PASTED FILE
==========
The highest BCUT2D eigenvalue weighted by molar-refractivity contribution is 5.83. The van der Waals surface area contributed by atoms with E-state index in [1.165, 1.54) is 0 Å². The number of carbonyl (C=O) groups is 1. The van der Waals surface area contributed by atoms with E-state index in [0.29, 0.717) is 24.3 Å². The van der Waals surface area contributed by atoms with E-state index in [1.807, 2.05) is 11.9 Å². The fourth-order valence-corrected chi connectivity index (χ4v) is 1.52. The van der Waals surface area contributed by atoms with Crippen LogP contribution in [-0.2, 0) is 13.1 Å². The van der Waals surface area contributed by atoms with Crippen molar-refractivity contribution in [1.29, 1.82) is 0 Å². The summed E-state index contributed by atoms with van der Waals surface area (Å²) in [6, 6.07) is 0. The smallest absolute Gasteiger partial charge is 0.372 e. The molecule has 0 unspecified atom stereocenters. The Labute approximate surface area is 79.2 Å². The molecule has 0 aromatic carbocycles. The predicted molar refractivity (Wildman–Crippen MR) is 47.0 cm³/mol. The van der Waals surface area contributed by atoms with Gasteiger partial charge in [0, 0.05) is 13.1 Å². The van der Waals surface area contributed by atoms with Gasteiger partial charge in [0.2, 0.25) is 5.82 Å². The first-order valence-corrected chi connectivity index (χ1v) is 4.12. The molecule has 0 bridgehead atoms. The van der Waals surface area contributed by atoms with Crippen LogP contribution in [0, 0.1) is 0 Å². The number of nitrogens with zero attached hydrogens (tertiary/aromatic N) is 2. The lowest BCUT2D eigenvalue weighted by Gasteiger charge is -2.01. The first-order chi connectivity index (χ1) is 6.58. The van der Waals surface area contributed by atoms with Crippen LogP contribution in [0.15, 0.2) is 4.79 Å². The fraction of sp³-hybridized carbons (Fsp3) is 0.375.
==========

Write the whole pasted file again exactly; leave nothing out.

The highest BCUT2D eigenvalue weighted by molar-refractivity contribution is 5.83. The van der Waals surface area contributed by atoms with E-state index in [1.165, 1.54) is 0 Å². The number of carbonyl (C=O) groups is 1. The van der Waals surface area contributed by atoms with E-state index in [0.29, 0.717) is 24.3 Å². The van der Waals surface area contributed by atoms with E-state index in [1.807, 2.05) is 11.9 Å². The fourth-order valence-corrected chi connectivity index (χ4v) is 1.52. The van der Waals surface area contributed by atoms with Crippen LogP contribution in [-0.2, 0) is 13.1 Å². The van der Waals surface area contributed by atoms with Crippen molar-refractivity contribution in [1.29, 1.82) is 0 Å². The summed E-state index contributed by atoms with van der Waals surface area (Å²) in [6, 6.07) is 0. The smallest absolute Gasteiger partial charge is 0.372 e. The molecule has 0 unspecified atom stereocenters. The Labute approximate surface area is 79.2 Å². The molecule has 0 aromatic carbocycles. The predicted molar refractivity (Wildman–Crippen MR) is 47.0 cm³/mol. The van der Waals surface area contributed by atoms with Gasteiger partial charge in [0, 0.05) is 13.1 Å². The van der Waals surface area contributed by atoms with Gasteiger partial charge in [0.2, 0.25) is 5.82 Å². The first-order valence-corrected chi connectivity index (χ1v) is 4.12. The molecule has 0 bridgehead atoms. The van der Waals surface area contributed by atoms with Crippen LogP contribution in [0, 0.1) is 0 Å². The number of nitrogens with zero attached hydrogens (tertiary/aromatic N) is 2. The lowest BCUT2D eigenvalue weighted by Gasteiger charge is -2.01. The first-order chi connectivity index (χ1) is 6.58. The van der Waals surface area contributed by atoms with Crippen LogP contribution in [0.15, 0.2) is 4.79 Å². The fraction of sp³-hybridized carbons (Fsp3) is 0.375.